Work-life balance: progress report #3

July 31, 2020

I’ve made some tangible progress since my last report.

Perhaps the biggest initial problem with my summer plans was that I had a million different “important” things that I “needed” to work on. OK, maybe not a million, but at least six: online labs (both for Human Anatomy and for Human Physiology), online lectures (for both courses), biology teaching songs, not-yet-written manuscripts (two or three), further development and dissemination of Test Question Templates (TQTs), and old/ongoing email.

When faced with a list like this one, I’m generally likely to either (A) focus on my favorite item (unlikely to be the most important one) while neglecting everything else, or (B) bounce back and forth between several items without making much progress on any of them.

To avoid such outcomes, I needed a clearer prioritization of tasks and some simple-yet-useful metrics of progress. I decided that my #1 priority for the summer would be editing my slides, in part because that was compatible with a simple-yet-useful metric: if I did six chapters’ worth of slides every week, all of the slides would be done by the start of the fall quarter.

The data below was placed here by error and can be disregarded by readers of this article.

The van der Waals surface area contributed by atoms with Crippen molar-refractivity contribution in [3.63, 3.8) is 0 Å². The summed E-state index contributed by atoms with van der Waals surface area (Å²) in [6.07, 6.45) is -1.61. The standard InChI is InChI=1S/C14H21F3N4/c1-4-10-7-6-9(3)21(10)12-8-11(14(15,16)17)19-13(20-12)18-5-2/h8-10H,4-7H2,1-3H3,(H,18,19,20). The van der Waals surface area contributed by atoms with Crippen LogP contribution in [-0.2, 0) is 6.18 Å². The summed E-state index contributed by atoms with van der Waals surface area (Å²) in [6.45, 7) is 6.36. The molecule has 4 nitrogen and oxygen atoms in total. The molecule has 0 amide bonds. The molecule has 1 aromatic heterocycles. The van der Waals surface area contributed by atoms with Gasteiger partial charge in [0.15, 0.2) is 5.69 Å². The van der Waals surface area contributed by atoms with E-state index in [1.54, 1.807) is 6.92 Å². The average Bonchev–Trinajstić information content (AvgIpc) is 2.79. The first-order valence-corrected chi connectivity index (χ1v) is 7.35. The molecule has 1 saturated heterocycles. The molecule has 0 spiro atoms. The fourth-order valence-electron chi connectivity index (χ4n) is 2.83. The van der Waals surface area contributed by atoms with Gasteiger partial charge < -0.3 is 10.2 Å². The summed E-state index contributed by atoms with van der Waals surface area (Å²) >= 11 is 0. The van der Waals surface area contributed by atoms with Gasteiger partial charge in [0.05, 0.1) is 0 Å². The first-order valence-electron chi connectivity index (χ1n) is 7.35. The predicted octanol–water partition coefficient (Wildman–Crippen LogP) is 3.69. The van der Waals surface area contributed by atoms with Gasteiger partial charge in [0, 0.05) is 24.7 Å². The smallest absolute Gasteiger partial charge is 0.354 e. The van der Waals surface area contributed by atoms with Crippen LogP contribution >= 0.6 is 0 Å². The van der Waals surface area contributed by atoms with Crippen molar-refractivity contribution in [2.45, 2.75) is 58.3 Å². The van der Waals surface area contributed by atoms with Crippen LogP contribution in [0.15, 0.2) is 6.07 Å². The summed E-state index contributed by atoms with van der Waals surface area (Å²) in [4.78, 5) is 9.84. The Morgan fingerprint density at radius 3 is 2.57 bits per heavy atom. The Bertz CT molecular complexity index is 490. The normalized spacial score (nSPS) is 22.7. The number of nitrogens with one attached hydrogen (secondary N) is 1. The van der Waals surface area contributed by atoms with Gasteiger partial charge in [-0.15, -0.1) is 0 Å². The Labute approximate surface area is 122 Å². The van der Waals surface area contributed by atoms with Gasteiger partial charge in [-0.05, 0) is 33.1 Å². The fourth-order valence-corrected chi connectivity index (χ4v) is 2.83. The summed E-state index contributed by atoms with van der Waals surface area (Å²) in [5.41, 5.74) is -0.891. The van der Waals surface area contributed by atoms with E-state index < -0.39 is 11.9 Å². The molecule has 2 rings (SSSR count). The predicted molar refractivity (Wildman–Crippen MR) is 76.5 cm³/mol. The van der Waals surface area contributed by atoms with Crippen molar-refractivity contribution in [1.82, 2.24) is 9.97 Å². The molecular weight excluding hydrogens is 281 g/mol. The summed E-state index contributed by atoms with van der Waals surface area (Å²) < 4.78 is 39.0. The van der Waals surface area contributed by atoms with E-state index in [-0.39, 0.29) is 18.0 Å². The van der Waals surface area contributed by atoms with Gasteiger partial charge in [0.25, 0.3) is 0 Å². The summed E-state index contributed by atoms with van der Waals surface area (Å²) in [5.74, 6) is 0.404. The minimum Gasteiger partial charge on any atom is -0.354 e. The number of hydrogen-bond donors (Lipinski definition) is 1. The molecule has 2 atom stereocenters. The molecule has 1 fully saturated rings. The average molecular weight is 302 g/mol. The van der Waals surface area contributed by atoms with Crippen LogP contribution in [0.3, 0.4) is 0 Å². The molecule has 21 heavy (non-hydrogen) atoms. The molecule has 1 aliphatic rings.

During the first week of the six-chapters-per-week regimen (July 20-24), I managed to complete six chapters. However, it took most of the working hours that I had not previously committed to other meetings and deadline-sensitive tasks.

During the second week (July 27-31), I again completed six chapters. By cramming in some extra work in the evenings, I was able to devote one full weekday to a family hike.

If I can keep this up for six more weeks, I’ll be in great shape slide-wise.

But don’t ask me about my email inbox. Or my manuscripts. Or my labs…


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